When optimizing in such an arrangement the ensemble of receive filter RF, feedforward section FFS and feedback section FBS according to a method known per se, for example on the basis of minimizing the mean-square value ε of the difference ak-M -ak-M between the input signal of the second decision circuit FD and the final symbol decisions, compare the above article by Mueller and Salz, it appears that in accordance with the invention the memory span MT of FFS, as well as the memory span NT of FBS, can be selected to be smaller than the memory span LT of the transmission channel, without these reductions appreciably affecting the transmission quality. More specifically, for many transmission channels used in practice and having, for example L=10-15, it appears that a dimensioning with, for example, M=2 and N=4 results in an attainable transmission quality that is hardly inferior to the quality to be attainable with M=N=L, in which latter case the receive filter RF degenerates to a matched filter. When dimensioned in accordance with the invention, the receive filter also has the function of canceller of intersymbol interference outside the common span of the feedforward and feedback sections, in addition to the functions of signal delay and noise suppressor stated above. This additional task, though, is accompanied by a certain degradation of the realized noise suppression, but this degradation is largely or even completely counteracted in that the reduction of the memory span MT of the feedforward section FFS results in that erroneous preliminary symbol decisions now exercise their influence on the final symbol decisions for a period, which is less long, resulting in reduced error propagation. Such a trade-off between reduced error propagation and degraded noise suppression is likewise possible when reducing the memory span NT of the feedback section FBS, but this trade-off is less effective as the quality of the applied final symbol decisions is better than that of the preliminary symbol decisions applied to the feedforward section FFS.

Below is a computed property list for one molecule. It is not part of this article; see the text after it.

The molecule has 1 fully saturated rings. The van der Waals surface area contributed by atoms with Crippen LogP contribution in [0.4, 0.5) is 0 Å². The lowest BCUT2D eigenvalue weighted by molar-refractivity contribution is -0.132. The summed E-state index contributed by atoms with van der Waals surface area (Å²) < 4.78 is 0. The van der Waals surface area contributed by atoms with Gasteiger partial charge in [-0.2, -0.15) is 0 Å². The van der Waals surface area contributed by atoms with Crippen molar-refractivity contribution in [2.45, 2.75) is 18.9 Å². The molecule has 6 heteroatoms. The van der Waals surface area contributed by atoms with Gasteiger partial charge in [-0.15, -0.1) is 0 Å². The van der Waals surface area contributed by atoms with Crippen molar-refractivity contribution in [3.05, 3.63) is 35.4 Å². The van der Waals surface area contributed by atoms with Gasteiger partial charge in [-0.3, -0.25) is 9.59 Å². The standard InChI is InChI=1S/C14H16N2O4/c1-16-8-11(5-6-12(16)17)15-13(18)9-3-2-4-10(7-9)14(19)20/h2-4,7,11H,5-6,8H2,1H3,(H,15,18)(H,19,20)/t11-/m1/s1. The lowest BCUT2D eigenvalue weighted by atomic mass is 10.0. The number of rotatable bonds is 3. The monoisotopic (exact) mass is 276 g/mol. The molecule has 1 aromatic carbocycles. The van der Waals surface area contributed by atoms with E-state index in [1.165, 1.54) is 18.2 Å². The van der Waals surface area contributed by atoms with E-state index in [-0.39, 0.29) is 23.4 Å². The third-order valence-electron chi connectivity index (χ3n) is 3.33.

The proposed reduction of the memory spans MT and NT of the feedforward and feedback sections FFS and FBS results in a simplification of their implementation. In addition, the overall signal delay of the arrangement can be reduced to a minimum value MT.